Block I/O support


driver [blk option[,option…]] [fstype [options]]

Runs on:

QNX Neutrino


The driver is one of the devb-* drivers, such as devb-eide, and option is one of the options described below.

The optional fstype argument is one of the filesystem drivers (fs-*); you can follow it with options specific to the filesystem.

Suffixes for size, memory, and time arguments

You can use suffixes on the arguments to some options to specify the units. These suffixes aren't case-sensitive.

For size arguments, the suffixes are:

For memory arguments, the suffixes also include:

For time arguments, the suffixes are:

blk options

You can specify the following options only in the blk section:

Set the cache/memory allocation policy to one of the following:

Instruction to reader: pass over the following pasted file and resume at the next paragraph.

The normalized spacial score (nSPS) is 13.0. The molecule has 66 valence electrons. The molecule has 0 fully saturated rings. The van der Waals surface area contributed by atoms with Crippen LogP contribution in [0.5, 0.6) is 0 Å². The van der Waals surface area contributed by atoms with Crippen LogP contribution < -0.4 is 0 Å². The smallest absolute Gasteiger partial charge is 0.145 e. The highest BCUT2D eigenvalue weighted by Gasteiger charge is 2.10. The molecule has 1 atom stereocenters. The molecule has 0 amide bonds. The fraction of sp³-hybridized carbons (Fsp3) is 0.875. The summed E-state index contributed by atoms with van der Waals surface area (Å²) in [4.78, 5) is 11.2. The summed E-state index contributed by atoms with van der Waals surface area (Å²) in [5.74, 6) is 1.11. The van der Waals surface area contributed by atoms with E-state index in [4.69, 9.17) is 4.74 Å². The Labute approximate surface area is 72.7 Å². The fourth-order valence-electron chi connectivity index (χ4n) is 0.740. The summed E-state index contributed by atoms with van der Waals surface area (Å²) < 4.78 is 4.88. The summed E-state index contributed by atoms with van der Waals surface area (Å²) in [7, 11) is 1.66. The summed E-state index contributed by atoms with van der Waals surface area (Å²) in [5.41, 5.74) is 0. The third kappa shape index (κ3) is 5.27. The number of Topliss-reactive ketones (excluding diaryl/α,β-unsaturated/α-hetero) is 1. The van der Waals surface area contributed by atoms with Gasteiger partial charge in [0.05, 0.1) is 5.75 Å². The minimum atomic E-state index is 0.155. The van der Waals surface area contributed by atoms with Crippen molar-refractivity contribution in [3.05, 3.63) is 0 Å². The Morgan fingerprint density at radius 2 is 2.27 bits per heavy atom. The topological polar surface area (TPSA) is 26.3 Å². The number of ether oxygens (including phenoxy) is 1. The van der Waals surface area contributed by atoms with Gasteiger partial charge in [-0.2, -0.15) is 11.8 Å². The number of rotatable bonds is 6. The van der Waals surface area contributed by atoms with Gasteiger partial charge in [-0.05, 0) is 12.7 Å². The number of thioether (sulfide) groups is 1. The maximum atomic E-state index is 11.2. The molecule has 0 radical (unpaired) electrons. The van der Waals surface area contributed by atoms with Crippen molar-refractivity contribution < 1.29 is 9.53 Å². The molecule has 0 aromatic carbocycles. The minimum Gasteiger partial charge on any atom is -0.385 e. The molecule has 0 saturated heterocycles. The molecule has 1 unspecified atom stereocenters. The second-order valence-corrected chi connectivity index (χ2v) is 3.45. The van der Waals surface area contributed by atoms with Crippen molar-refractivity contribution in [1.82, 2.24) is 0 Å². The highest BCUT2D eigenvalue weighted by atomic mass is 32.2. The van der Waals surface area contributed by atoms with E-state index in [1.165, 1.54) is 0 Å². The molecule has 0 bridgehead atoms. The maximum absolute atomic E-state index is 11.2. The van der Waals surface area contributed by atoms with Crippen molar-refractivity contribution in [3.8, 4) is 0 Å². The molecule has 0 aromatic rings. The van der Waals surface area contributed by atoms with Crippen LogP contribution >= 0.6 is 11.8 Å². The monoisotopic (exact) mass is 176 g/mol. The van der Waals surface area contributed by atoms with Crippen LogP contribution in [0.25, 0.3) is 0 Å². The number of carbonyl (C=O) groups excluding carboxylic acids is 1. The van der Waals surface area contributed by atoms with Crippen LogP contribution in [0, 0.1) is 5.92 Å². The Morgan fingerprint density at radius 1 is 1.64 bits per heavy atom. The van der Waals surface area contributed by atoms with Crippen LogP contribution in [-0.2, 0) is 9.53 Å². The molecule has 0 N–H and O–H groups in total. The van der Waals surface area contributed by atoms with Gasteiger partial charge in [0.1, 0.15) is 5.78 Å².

• cache — allocate all of the buffer cache (the cache=size) at startup, but allocate all other caches (e.g., names) on demand and let them grow to their specified limit, and then start removing the Least Recently Used (LRU) items.
  • demand — allocate the buffer cache the same way, on-demand (it will grow from 0 to the size specified by the cache option as you access the disk).
  • upfront — pregrow all caches to their full size. This option can be useful in RAM-tuning a system, to see how much memory the filesystem will eventually consume (things such as the name and vnode caches tend to grow over time).

The default is cache.

Set the amount of automounting to be performed; amount is one of:
  • none — only raw block devices appear.
  • partition — enumerate any partition tables.

The default is partition.